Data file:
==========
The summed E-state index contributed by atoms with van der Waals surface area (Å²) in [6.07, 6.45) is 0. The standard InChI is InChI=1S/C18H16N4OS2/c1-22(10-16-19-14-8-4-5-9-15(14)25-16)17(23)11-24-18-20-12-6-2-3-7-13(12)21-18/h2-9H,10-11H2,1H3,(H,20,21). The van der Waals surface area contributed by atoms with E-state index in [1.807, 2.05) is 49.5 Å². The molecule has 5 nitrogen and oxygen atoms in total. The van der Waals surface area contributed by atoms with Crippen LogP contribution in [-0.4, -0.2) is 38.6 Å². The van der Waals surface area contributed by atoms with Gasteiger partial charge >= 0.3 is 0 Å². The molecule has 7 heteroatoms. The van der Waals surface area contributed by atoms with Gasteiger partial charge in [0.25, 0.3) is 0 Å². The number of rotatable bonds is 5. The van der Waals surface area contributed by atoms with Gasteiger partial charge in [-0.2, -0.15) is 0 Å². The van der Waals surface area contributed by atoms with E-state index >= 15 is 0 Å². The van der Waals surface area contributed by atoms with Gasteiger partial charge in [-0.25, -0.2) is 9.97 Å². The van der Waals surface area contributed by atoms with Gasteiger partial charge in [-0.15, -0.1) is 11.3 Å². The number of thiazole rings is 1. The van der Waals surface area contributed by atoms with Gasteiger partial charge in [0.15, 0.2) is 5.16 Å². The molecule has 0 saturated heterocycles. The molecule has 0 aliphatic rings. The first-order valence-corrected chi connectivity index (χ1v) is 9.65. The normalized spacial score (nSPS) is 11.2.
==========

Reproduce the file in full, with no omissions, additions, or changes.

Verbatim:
The summed E-state index contributed by atoms with van der Waals surface area (Å²) in [6.07, 6.45) is 0. The standard InChI is InChI=1S/C18H16N4OS2/c1-22(10-16-19-14-8-4-5-9-15(14)25-16)17(23)11-24-18-20-12-6-2-3-7-13(12)21-18/h2-9H,10-11H2,1H3,(H,20,21). The van der Waals surface area contributed by atoms with E-state index in [1.807, 2.05) is 49.5 Å². The molecule has 5 nitrogen and oxygen atoms in total. The van der Waals surface area contributed by atoms with Crippen LogP contribution in [-0.4, -0.2) is 38.6 Å². The van der Waals surface area contributed by atoms with Gasteiger partial charge >= 0.3 is 0 Å². The molecule has 7 heteroatoms. The van der Waals surface area contributed by atoms with Gasteiger partial charge in [0.25, 0.3) is 0 Å². The number of rotatable bonds is 5. The van der Waals surface area contributed by atoms with Gasteiger partial charge in [-0.2, -0.15) is 0 Å². The van der Waals surface area contributed by atoms with E-state index >= 15 is 0 Å². The van der Waals surface area contributed by atoms with Gasteiger partial charge in [-0.25, -0.2) is 9.97 Å². The van der Waals surface area contributed by atoms with Gasteiger partial charge in [-0.15, -0.1) is 11.3 Å². The number of thiazole rings is 1. The van der Waals surface area contributed by atoms with Gasteiger partial charge in [0.15, 0.2) is 5.16 Å². The molecule has 0 saturated heterocycles. The molecule has 0 aliphatic rings. The first-order valence-corrected chi connectivity index (χ1v) is 9.65. The normalized spacial score (nSPS) is 11.2.